Detroit Mayor Mike Duggan has announced a new program designed to make buying a home in the city easier.
The program, Detroit Home Mortgage was unveiled today. It was created with the support of the Obama Administration's Detroit Federal Working Group and the Clinton Global Initiative and is designed to work with local banks, foundations and nonprofits.
"This is a game-changer for Detroit," said Duggan in a press release. "We are confident that Detroit Home Mortgage will increase homeownership in the city of Detroit. This initiative is critical to rebuilding Detroit's neighborhoods. With an opportunity to get a home mortgage, qualifying homeowners and homebuyers have a real opportunity to buy and renovate a house in the city and make it a home."
Under the program banks will now be able to lend qualified homebuyers enough to purchase a renovated home or buy and rehabilitate a home anywhere in Detroit.
Before this program was put into place it was not clear, under lending guidelines, if banks could lend enough money to cover repairs, because the amount that could be loaned was connected to the appraised value of the home.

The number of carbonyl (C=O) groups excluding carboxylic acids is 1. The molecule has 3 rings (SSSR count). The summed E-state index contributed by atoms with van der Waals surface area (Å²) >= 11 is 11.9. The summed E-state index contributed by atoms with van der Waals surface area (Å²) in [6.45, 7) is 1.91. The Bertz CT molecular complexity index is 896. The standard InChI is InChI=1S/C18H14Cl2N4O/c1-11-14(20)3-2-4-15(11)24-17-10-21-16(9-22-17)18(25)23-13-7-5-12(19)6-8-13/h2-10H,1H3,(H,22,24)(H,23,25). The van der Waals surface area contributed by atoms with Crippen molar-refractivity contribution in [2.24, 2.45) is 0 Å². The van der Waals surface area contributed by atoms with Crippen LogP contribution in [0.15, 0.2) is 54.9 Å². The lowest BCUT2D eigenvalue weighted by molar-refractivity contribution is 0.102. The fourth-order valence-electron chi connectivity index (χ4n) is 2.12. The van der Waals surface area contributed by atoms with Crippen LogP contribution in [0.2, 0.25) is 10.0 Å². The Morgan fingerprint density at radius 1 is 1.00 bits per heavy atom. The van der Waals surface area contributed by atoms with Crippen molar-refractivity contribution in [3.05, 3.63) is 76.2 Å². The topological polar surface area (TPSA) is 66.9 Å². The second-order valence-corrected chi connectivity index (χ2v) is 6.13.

That is a problem in the city of Detroit, because appraisers often have difficulty finding similar homes nearby with comparable sales prices.
Under the program, buyers will receive a first mortgage for the appraised value of their house and a second mortgage of up to $75,000 to fill in the gap between the appraised value and the sale price and/or the cost of any renovations.
As part of their application, borrowers must complete classes in homebuyer education and the financial risks involved in borrowing more than the appraised value of a home.
The effort is a collaboration between Huntington Bank, Flagstar Bank, Talmer Bank and Trust, FirstMerit Bank, Liberty Bank, the Ford Foundation, The Kresge Foundation, and the Michigan State Housing Development Authority.